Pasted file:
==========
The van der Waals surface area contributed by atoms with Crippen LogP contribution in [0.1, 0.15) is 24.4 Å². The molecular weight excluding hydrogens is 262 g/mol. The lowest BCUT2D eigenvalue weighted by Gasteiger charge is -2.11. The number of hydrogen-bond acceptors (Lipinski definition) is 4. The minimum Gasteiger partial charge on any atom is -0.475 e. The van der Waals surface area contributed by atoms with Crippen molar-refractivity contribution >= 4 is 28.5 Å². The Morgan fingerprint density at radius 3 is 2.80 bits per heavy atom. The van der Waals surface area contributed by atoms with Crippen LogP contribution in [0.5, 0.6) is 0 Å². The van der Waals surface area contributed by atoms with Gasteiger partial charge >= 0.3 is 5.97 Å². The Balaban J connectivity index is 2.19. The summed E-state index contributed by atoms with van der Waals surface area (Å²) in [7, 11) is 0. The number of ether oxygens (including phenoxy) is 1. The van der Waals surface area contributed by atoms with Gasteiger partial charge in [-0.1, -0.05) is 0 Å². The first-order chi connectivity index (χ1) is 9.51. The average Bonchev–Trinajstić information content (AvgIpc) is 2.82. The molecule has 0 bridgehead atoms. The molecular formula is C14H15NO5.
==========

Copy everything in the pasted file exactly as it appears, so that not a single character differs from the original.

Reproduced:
The van der Waals surface area contributed by atoms with Crippen LogP contribution in [0.1, 0.15) is 24.4 Å². The molecular weight excluding hydrogens is 262 g/mol. The lowest BCUT2D eigenvalue weighted by Gasteiger charge is -2.11. The number of hydrogen-bond acceptors (Lipinski definition) is 4. The minimum Gasteiger partial charge on any atom is -0.475 e. The van der Waals surface area contributed by atoms with Crippen molar-refractivity contribution >= 4 is 28.5 Å². The Morgan fingerprint density at radius 3 is 2.80 bits per heavy atom. The van der Waals surface area contributed by atoms with Crippen LogP contribution in [0.5, 0.6) is 0 Å². The van der Waals surface area contributed by atoms with Gasteiger partial charge >= 0.3 is 5.97 Å². The Balaban J connectivity index is 2.19. The summed E-state index contributed by atoms with van der Waals surface area (Å²) in [7, 11) is 0. The number of ether oxygens (including phenoxy) is 1. The van der Waals surface area contributed by atoms with Gasteiger partial charge in [-0.1, -0.05) is 0 Å². The first-order chi connectivity index (χ1) is 9.51. The average Bonchev–Trinajstić information content (AvgIpc) is 2.82. The molecule has 0 bridgehead atoms. The molecular formula is C14H15NO5.